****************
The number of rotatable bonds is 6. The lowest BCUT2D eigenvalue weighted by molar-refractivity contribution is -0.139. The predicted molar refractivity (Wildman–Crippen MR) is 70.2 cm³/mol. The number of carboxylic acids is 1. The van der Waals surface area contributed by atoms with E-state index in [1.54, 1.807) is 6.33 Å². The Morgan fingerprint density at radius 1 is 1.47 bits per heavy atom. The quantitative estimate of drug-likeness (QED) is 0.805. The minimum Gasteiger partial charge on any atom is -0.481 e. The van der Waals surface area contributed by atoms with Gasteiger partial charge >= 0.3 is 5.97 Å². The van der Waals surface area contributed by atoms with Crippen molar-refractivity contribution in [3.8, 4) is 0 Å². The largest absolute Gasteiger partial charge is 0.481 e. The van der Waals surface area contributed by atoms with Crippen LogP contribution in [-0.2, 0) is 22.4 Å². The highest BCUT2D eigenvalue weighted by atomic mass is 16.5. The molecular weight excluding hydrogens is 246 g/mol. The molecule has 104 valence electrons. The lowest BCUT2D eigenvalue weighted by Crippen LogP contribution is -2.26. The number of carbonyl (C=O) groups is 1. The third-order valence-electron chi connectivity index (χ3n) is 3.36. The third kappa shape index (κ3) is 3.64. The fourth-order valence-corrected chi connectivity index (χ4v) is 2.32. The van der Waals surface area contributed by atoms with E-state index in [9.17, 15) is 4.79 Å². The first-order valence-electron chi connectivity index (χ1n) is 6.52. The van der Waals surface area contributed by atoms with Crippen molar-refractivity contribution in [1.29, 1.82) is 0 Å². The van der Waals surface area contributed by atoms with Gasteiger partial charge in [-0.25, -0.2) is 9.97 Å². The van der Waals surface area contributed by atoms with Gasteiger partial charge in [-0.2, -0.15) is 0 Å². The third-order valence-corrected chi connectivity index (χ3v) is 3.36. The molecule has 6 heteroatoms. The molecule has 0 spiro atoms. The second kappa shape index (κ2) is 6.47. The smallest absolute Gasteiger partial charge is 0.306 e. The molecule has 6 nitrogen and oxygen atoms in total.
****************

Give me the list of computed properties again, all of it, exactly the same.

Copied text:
The number of rotatable bonds is 6. The lowest BCUT2D eigenvalue weighted by molar-refractivity contribution is -0.139. The predicted molar refractivity (Wildman–Crippen MR) is 70.2 cm³/mol. The number of carboxylic acids is 1. The van der Waals surface area contributed by atoms with E-state index in [1.54, 1.807) is 6.33 Å². The Morgan fingerprint density at radius 1 is 1.47 bits per heavy atom. The quantitative estimate of drug-likeness (QED) is 0.805. The minimum Gasteiger partial charge on any atom is -0.481 e. The van der Waals surface area contributed by atoms with Gasteiger partial charge >= 0.3 is 5.97 Å². The van der Waals surface area contributed by atoms with Crippen molar-refractivity contribution in [3.8, 4) is 0 Å². The largest absolute Gasteiger partial charge is 0.481 e. The van der Waals surface area contributed by atoms with Crippen LogP contribution in [-0.2, 0) is 22.4 Å². The highest BCUT2D eigenvalue weighted by atomic mass is 16.5. The molecular weight excluding hydrogens is 246 g/mol. The molecule has 104 valence electrons. The lowest BCUT2D eigenvalue weighted by Crippen LogP contribution is -2.26. The number of carbonyl (C=O) groups is 1. The third-order valence-electron chi connectivity index (χ3n) is 3.36. The third kappa shape index (κ3) is 3.64. The fourth-order valence-corrected chi connectivity index (χ4v) is 2.32. The van der Waals surface area contributed by atoms with E-state index in [9.17, 15) is 4.79 Å². The first-order valence-electron chi connectivity index (χ1n) is 6.52. The van der Waals surface area contributed by atoms with Crippen molar-refractivity contribution in [1.29, 1.82) is 0 Å². The van der Waals surface area contributed by atoms with Gasteiger partial charge in [-0.25, -0.2) is 9.97 Å². The van der Waals surface area contributed by atoms with Gasteiger partial charge in [-0.2, -0.15) is 0 Å². The third-order valence-corrected chi connectivity index (χ3v) is 3.36. The molecule has 6 heteroatoms. The molecule has 0 spiro atoms. The second kappa shape index (κ2) is 6.47. The smallest absolute Gasteiger partial charge is 0.306 e. The molecule has 6 nitrogen and oxygen atoms in total.